I’ve long been an advocate of limiting the amount of screen time children have. I accept screen time is a fact of life, but I want it balanced and to my children are undertaking physical activities, ideally outside, in addition to spending sensible amounts of time with screens. I also think too much screen time can have a negative impact on children’s behaviour and the results of a survey from kitchen appliance manufacture Beko provides further evidence this is correct.
The publication of Beko’s survey has, for me, come out at the ideal moment. Somewhat ironically I have just been interviewed by well-known Danish TV journalist Kim Bildsøe Lassen for a feature about children and screen time (it’ll be aired on DR TV in Denmark any day now). It was a surprisingly tough interview and despite the fact Mrs Adams and I do take steps to limit our children’s screen time, it made me realise we must do more.
You may be wondering what steps we take to limit how long Helen and Izzy spend on screens. First of all, we do not allow screens in the morning before school at all.
Although we don’t always manage to stick to this rigidly, we also say no screens before six pm, including television. In a bid both to spend more quality time with the kids and to keep them away from tech, I have this week introduced ‘evening reading time’ during which I read to both children before Mrs Adams comes back from work.
I’ve also set very tight parental controls on Helen’s iPod. The entire thing locks down after 30 minutes of use.
Screen time statistics
The Beko research was published as part of its #EatLikeAPro campaign to encourage healthy eating. In total, 1,000 parents from across great Britain were quizzed and the results found that:
- 40% of parents think their kids’ behavior gets worse after they’ve spent time in front of a screen with 45% saying they find it harder to get on with their children after they’ve had screen time
- One in four parents says their children spend more time using screens than playing outside while a huge majority, 83% say their children’s behavior is better if they’ve spent time being active or exercising rather than having screen time.
Comparison with healthy eating
The survey didn’t stop there. Parents were also quizzed about the effect of diet on their offspring’s behavior. More than half of those questioned, 55%, said their children’s behavior changes depending on what they’ve eaten. The foods identified as the worst culprits for causing poor behavior were: Sweets, with 62% of respondents highlighting them as a bad influence, fizzy drinks by 59%, chocolates by 47%, energy drinks by 39% and crisps by 21%.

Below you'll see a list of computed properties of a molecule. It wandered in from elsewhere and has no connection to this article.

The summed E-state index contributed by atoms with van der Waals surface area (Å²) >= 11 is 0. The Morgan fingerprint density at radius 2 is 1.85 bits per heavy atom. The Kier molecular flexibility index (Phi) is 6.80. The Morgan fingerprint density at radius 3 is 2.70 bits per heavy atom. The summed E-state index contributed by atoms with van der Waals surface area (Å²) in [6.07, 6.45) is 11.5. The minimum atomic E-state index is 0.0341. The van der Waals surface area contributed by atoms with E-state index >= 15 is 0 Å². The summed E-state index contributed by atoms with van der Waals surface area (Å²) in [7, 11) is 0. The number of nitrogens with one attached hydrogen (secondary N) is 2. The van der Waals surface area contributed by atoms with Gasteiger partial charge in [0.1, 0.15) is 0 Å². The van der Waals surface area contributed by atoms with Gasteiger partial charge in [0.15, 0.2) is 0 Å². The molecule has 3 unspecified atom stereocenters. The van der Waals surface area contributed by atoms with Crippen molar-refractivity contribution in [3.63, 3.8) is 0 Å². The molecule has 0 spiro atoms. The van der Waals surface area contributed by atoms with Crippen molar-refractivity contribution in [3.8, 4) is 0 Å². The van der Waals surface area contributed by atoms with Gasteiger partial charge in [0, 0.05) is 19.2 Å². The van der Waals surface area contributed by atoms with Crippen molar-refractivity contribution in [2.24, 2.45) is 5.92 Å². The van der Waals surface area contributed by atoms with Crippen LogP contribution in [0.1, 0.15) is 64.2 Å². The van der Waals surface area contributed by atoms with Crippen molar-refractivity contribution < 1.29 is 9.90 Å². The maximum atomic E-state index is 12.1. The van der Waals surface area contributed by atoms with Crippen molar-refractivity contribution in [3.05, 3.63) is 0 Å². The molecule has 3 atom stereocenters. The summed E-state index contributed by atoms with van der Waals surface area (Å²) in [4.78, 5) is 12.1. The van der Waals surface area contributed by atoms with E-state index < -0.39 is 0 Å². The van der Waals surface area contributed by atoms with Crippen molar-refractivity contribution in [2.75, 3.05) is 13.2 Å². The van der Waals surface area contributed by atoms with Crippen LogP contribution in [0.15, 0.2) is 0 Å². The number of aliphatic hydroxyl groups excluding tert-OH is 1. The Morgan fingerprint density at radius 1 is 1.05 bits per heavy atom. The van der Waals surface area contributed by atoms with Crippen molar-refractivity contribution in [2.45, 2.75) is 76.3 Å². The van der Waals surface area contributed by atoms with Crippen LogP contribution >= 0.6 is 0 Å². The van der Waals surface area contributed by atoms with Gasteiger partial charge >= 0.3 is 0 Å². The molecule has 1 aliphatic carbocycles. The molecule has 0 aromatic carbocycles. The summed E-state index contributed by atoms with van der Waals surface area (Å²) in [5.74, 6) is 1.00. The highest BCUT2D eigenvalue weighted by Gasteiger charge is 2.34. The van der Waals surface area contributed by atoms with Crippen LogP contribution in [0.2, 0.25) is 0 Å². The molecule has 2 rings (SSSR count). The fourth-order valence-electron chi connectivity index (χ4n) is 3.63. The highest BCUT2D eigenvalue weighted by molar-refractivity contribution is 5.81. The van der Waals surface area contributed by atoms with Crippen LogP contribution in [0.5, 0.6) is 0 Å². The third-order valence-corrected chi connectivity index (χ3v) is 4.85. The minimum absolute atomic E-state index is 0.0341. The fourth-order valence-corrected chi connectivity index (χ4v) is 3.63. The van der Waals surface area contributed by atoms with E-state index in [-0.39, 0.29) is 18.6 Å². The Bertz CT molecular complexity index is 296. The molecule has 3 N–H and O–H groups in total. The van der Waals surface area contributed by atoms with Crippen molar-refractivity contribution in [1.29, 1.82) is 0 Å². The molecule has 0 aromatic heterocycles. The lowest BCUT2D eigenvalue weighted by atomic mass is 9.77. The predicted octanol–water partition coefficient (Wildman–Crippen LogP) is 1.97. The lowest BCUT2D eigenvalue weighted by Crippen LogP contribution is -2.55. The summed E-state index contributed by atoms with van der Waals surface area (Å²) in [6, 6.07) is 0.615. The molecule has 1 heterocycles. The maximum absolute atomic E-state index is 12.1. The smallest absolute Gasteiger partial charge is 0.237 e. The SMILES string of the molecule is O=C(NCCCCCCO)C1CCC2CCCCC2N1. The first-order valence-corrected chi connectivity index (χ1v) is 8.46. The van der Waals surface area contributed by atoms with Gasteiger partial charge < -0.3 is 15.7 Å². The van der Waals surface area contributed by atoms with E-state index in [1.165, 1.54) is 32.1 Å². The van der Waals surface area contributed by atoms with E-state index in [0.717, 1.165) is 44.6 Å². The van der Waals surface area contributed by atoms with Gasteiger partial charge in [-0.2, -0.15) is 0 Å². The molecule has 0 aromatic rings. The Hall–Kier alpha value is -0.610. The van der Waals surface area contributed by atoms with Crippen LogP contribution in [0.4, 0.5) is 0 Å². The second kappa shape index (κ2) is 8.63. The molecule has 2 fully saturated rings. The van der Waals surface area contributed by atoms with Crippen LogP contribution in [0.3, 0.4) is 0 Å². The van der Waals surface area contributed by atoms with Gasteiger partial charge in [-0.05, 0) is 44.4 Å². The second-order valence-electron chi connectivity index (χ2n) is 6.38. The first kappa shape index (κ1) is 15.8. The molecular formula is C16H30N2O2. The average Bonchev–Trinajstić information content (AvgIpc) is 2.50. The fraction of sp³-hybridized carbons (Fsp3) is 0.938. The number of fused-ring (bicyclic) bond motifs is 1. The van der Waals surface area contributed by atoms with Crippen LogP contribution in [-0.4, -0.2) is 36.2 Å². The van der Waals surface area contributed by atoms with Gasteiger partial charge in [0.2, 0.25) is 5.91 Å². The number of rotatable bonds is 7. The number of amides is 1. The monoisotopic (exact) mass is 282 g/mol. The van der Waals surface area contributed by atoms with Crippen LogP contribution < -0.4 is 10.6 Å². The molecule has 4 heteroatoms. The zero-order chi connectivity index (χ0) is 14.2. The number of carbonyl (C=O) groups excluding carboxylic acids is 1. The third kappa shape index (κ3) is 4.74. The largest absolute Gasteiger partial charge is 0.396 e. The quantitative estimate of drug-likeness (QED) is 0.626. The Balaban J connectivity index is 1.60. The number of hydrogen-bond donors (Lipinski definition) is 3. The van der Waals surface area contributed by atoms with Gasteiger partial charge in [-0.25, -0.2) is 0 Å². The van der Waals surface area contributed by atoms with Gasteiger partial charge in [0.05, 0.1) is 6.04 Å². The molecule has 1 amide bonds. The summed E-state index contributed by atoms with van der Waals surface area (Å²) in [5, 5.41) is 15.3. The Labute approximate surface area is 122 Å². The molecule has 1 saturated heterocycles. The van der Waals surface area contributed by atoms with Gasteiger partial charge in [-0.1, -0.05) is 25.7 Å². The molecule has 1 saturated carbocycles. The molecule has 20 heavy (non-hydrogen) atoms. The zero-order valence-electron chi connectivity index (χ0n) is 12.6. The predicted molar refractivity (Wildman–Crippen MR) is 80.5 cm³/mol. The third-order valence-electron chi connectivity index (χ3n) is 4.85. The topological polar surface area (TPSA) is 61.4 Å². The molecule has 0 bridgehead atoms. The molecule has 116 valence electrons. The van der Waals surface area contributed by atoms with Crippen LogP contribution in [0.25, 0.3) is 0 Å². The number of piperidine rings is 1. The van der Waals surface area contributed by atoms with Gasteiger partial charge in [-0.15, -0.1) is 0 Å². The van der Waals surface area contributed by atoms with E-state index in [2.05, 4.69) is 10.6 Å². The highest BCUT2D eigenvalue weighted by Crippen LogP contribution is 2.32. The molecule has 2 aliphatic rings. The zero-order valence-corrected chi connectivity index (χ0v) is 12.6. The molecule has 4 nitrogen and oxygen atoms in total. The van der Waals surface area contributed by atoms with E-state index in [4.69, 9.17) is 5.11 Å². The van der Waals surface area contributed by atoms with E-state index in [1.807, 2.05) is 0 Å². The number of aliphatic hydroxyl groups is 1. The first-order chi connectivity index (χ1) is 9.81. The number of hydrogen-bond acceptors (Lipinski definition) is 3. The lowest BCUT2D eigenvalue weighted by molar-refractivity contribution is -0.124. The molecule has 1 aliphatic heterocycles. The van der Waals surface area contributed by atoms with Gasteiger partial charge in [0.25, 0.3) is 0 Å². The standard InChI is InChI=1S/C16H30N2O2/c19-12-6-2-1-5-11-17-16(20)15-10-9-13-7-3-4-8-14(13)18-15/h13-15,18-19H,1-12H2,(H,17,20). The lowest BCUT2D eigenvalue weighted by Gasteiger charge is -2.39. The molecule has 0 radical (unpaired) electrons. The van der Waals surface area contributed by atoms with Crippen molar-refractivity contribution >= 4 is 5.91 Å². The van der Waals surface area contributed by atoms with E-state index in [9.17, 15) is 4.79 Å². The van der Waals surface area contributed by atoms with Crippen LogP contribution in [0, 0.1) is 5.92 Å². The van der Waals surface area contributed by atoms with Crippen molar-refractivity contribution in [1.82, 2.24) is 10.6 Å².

I can see a difference in my children’s behavior if they have been to a birthday party and eaten sweets and had sugary foods. In fact I often try and get them outside and active when we return from parties or similar, so they can get some fresh air and burn off the energy.
On a rainy, cold, day when we maybe haven’t been outside at all and we’ve watched a couple of films, or the kids have played with apps and games, I see a change. It often comes at about 4pm in the afternoon and the kids just go hyper.
In these circumstances, I am not immune from telling Helen and Izzy to put on some old clothes and that I will take them outside anyway. Sometimes I make it a challenge to come back as wet and dirty as possible. Yes, they need to change their clothes but, wow, does it lead to improved behavior and a happier home life!
To be honest, there’s not anything new to any of this. There is a very good reason why schools ban unhealthy, sugary foods and have two breaks a day. It’s because children, just like adults, need to get out and be active and need to be encouraged to eat a balanced diet.
Several months ago, Beko teamed up with FC Barcelona to launch and promote its #EatLikeAPro campaign. The aim is simply to encourage families to adopt a healthier lifestyle by paying more attention to what they eat.
It has a dedicated website with recipe ideas. It also has a personalised ‘cheer generator’ featuring players from the FC Barcelona team. If your child eats all their vegetables or fruit, they’ll get a specific message from one of the players congratulating them for doing so!
What about you and your family?
Do you notice a difference in your child’s behavior if they spend a long time online? How does diet affect them? Can that be a negative influence as well? It would be great to get a conversation going on these important subjects so please do leave a comment with your thoughts below.
Disclosure: This commissioned article was produced in partnership with Beko.